Biryani, biriyani, briyani. Many names, and apparently many dishes too. That’s right. The humble meat and rice layered dish is prepared in different styles across nearly every region of India. So there are more than enough varieties to satisfy even the most die-hard foodie. With Eid around the corner, we thought of checking out some of the styles in which this iconic dish is made. Here are eight mouth-watering biryanis we can’t wait to try out!
Every biryani eatery worth its name is sure to serve the Hyderabadi variant. It originated in the Nizam’s kitchen and has since then become the most popular style of biryani across the country. Aromatic basmati rice is layered with marinated meat (mutton or chicken) and spices, fried onions and mint. This is then slow cooked ‘dum’ style in a vessel sealed with dough. The result? A wonderfully fragrant, saffron-flavoured spicy treat that we can’t get enough of!
This extremely spicy biryani is made by the Memoni trading community in the Gujarat-Sindh region. Mutton, curd, fried onions, tomatoes and potatoes form the stars of this dish. Unlike other biryanis, minimal food colouring is added to this dish. The rich colour is entirely from the spice mixture, which gives Memoni biryani its signature fiery character.
This lesser known biryani originated in Kampur in Assam. It’s simple, wholesome, delicious and colourful. Vegetables such as beans, peas, potatoes, carrots and bell peppers are cooked with meat. This mixture is mildly spiced with cardamom and nutmeg, mixed with rice and slow cooked. The flavours of fresh, local veggies combine very well with meat to give Kampuri biryani its distinctive taste.
One of the more unusual gems of Kashmiri food is the Mutanjan biryani. Digging into this biryani reveals both sweet and salty flavours and different ingredients with every bite. Mutton, cream, dry fruits, kewra (screwpine water), saffron and nuts makes this an extremely rich dish. Marinated meat is cooked until tender and coated in sugar syrup. Rice is cooked separately with aromatics. The meat and rice are then layered with saffron, dry fruits and nuts and slow cooked in dum.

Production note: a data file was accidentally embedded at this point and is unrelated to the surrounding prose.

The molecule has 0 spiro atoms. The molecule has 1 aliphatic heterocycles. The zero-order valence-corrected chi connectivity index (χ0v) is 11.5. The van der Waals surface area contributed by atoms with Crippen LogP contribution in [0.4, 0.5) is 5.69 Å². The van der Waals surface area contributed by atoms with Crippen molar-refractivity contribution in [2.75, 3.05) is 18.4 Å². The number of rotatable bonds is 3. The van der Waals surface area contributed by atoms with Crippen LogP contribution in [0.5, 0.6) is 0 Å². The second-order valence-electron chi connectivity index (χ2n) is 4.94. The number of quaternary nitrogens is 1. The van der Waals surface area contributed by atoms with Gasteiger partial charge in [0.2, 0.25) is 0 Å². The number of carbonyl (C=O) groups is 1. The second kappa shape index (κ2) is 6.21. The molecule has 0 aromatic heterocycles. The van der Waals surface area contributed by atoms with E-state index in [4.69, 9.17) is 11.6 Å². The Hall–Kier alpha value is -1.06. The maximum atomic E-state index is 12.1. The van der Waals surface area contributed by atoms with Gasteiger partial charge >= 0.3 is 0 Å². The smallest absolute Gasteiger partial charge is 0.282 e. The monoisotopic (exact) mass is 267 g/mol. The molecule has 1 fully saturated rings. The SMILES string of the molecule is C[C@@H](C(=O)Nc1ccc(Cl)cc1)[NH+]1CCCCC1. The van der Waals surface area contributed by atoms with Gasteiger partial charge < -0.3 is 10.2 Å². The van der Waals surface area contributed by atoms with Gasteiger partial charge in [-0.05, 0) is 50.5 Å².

Lucknowi or Awadhi biryani relies more on the flavours of the meat than spices for taste. Preparing this biryani is an elaborate three-step process. The first step is to cook the meat and prepare yakhni or the mutton stock. Rice is then cooked in this stock along with spices. The final step is to layer the rice and meat and then slow cook it. Kewra is sprinkled over the biryani just before it is served.
Bengalis swear by this subtly spiced biryani studded with meat, potatoes and boiled eggs. The Kolkata biryani is a variant of the Lucknowi style and has the distinct aroma and flavour of kewra. The use of a handful of spices makes this biryani much lighter on the stomach. Kolkata biryani originated as a ‘budget biryani’ – potatoes and boiled eggs helped reduce the quantity of meat required. This has now become its defining feature.
Tomatoes are the stars of this dish prepared by the Bohri community in Mumbai. What makes this biryani much loved is its moistness as compared to the dry versions that are more common. Marinated meat is smoked and then cooked dum style with half-boiled rice for around two hours. This traps all the flavours and aromas within and results in an extraordinarily moist and aromatic biryani.
Mangalore is a coastal town and has easy access to quality seafood such as prawns and fish. No wonder then that seafood finds its place of pride in the Mangalorean biryani. Saunf (fennel), coriander, green chillies, ghee and minimal spices complement generous amounts of seafood. Half cooked fish and rice are layered and slow cooked in a sealed vessel.